The U.S. government on Tuesday held a dedication ceremony for Washington’s new de facto embassy in Taiwan, with which it maintains substantial but non-official ties.
Assistant Secretary of State for Educational and Cultural Affairs Marie Royce, leading the U.S. delegation, called the massive complex “a symbol of the strength and vibrancy of the U.S.-Taiwan partnership in the 21st century.”
The new office of the American Institute in Taiwan, located in Taipei’s Neihu district, cost $ 250 million and took nine years to complete.
Royce is the highest level official of the U.S. Department of State to visit Taiwan since 2015.
She is also one of just a few U.S. officials to visit Taiwan after U.S. President Donald Trump signed into law the Taiwan Travel Act championed by Royce’s husband, Rep. Ed Royce of California. The act encourages U.S. and Taiwan officials of all levels to visit each other.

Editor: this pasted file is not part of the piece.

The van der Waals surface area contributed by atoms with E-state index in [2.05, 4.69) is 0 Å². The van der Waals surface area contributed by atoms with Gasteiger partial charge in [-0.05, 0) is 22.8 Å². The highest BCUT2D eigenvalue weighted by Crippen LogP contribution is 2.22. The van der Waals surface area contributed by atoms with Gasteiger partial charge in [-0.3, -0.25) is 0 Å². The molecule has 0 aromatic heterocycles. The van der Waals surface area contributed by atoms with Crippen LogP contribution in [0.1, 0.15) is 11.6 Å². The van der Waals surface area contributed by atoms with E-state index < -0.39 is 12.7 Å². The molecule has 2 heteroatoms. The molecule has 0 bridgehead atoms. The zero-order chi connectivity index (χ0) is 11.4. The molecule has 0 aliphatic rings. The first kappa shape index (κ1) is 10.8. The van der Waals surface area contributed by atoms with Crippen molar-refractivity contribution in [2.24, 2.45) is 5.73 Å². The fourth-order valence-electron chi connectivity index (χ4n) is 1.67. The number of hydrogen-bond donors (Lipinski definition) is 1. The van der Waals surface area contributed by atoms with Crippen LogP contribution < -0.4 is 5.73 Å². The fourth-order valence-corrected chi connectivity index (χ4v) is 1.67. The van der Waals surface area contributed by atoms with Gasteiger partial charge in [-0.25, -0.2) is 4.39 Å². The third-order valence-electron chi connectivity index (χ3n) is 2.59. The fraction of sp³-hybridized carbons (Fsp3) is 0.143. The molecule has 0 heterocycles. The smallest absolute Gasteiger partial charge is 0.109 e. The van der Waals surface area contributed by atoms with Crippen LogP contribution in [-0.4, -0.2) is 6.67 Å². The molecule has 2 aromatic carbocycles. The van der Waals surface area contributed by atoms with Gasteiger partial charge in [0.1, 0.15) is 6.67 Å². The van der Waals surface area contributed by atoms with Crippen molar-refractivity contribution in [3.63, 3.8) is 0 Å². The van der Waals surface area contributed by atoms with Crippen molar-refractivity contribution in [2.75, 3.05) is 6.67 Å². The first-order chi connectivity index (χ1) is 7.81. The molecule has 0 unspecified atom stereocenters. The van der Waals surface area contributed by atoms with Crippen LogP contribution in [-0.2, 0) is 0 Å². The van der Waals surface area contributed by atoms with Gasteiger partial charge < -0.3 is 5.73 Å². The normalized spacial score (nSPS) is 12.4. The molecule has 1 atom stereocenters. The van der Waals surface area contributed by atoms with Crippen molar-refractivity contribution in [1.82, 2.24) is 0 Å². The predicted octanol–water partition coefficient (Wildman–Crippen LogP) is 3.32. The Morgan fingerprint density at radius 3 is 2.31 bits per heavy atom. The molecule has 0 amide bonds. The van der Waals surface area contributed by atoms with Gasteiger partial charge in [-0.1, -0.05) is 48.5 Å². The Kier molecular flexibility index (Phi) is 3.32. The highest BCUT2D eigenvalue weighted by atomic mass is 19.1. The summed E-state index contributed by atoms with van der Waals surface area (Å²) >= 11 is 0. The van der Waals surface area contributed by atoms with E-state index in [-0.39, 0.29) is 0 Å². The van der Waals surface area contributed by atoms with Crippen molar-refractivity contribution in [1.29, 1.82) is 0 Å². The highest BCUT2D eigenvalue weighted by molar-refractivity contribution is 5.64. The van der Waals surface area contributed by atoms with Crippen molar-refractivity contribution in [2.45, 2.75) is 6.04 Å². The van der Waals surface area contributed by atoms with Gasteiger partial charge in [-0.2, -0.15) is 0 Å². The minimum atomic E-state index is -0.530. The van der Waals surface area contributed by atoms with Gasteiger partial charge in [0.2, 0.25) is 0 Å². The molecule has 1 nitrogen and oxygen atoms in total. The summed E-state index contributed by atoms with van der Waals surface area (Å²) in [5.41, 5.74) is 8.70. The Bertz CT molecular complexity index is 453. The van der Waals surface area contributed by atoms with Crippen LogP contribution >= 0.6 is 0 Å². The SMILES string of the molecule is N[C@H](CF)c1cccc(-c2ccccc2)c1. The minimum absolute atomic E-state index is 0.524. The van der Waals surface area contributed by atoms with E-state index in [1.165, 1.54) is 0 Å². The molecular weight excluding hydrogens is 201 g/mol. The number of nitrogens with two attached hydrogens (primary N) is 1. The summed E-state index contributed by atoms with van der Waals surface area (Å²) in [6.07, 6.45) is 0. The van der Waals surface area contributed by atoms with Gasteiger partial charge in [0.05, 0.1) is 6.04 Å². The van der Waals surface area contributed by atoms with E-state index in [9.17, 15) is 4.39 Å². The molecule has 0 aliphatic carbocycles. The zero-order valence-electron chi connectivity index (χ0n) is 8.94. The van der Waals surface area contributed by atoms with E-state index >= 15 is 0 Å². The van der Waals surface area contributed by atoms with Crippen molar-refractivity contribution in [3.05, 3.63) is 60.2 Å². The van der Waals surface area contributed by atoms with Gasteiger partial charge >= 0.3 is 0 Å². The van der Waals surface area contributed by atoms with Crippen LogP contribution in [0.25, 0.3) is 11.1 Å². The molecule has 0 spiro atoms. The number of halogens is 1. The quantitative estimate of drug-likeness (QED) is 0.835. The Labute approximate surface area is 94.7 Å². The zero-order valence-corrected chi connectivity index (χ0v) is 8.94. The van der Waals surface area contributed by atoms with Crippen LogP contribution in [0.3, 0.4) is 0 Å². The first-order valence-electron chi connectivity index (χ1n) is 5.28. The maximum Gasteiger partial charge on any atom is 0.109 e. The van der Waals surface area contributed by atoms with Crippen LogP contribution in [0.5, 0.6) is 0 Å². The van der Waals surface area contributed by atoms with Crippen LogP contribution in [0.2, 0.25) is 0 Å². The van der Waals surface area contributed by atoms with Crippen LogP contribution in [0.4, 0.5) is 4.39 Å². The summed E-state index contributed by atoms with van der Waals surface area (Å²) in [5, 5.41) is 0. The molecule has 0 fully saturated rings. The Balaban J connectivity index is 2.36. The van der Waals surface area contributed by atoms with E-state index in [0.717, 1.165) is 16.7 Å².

In her address, Taiwan President Tsai Ing-wen lauded the new building as “a new chapter in a story that has been decades in the making.”
While there earlier was speculation that a Cabinet-level official would be dispatched to the ceremony from Washington, doing so would most likely have angered Beijing, which regards the island as part of its territory.
China has urged the United States to avoid having official contacts with Taiwan or improving relations in substantive ways.
Outgoing AIT Director Kin Moy described the American delegation as “perfect” for the occasion, saying the officials represented all of the cooperative areas between United States and Taiwan.
In addition to Royce, U.S. Rep. Gregg Harper, AIT Chairman James Moriarty and others also attended event.
Moriarty emphasized that “the cultural relationship” and “people-to-people relationship” between Taiwan and the United States are “the strongest.”
In Beijing, a Chinese Foreign Ministry spokesman later Tuesday expressed “grave concern” over the U.S. government’s decision to send a senior official to attend the AIT ceremony, saying it violated the one-China principle and interfered in China’s domestic affairs.
The spokesman also urged Washington to “correct the wrong” to avoid undermining Sino-U.S. relations and destabilize the Taiwan Strait.